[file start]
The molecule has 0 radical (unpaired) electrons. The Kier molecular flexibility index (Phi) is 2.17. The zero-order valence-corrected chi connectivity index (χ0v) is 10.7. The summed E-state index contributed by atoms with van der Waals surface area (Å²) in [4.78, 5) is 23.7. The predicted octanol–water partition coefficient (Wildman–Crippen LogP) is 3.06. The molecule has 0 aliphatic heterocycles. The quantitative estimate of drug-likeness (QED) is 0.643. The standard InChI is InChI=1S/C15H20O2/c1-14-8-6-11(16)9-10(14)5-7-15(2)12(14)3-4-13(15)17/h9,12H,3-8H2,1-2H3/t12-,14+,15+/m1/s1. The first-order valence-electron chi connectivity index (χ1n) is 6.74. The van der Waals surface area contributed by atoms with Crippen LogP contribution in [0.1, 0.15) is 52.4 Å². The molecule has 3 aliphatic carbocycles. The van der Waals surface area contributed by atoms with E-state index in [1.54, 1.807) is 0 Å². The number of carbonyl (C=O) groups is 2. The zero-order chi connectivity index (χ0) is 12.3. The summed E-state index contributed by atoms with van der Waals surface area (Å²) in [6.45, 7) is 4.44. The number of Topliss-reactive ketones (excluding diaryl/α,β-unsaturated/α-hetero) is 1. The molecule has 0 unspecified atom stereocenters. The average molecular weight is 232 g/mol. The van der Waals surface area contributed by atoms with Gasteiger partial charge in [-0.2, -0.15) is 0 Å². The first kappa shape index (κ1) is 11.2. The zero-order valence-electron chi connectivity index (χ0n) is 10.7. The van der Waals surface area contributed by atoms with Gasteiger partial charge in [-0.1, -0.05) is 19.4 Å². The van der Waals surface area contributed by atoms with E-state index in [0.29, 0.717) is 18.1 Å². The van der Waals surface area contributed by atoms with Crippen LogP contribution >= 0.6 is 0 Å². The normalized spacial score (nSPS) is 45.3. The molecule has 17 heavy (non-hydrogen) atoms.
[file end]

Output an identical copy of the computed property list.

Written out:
The molecule has 0 radical (unpaired) electrons. The Kier molecular flexibility index (Phi) is 2.17. The zero-order valence-corrected chi connectivity index (χ0v) is 10.7. The summed E-state index contributed by atoms with van der Waals surface area (Å²) in [4.78, 5) is 23.7. The predicted octanol–water partition coefficient (Wildman–Crippen LogP) is 3.06. The molecule has 0 aliphatic heterocycles. The quantitative estimate of drug-likeness (QED) is 0.643. The standard InChI is InChI=1S/C15H20O2/c1-14-8-6-11(16)9-10(14)5-7-15(2)12(14)3-4-13(15)17/h9,12H,3-8H2,1-2H3/t12-,14+,15+/m1/s1. The first-order valence-electron chi connectivity index (χ1n) is 6.74. The van der Waals surface area contributed by atoms with Crippen LogP contribution in [0.1, 0.15) is 52.4 Å². The molecule has 3 aliphatic carbocycles. The van der Waals surface area contributed by atoms with E-state index in [1.54, 1.807) is 0 Å². The number of carbonyl (C=O) groups is 2. The zero-order chi connectivity index (χ0) is 12.3. The summed E-state index contributed by atoms with van der Waals surface area (Å²) in [6.45, 7) is 4.44. The number of Topliss-reactive ketones (excluding diaryl/α,β-unsaturated/α-hetero) is 1. The molecule has 0 unspecified atom stereocenters. The average molecular weight is 232 g/mol. The van der Waals surface area contributed by atoms with Gasteiger partial charge in [-0.2, -0.15) is 0 Å². The first kappa shape index (κ1) is 11.2. The zero-order valence-electron chi connectivity index (χ0n) is 10.7. The van der Waals surface area contributed by atoms with Gasteiger partial charge in [-0.1, -0.05) is 19.4 Å². The van der Waals surface area contributed by atoms with E-state index in [0.29, 0.717) is 18.1 Å². The van der Waals surface area contributed by atoms with Crippen LogP contribution >= 0.6 is 0 Å². The normalized spacial score (nSPS) is 45.3. The molecule has 17 heavy (non-hydrogen) atoms.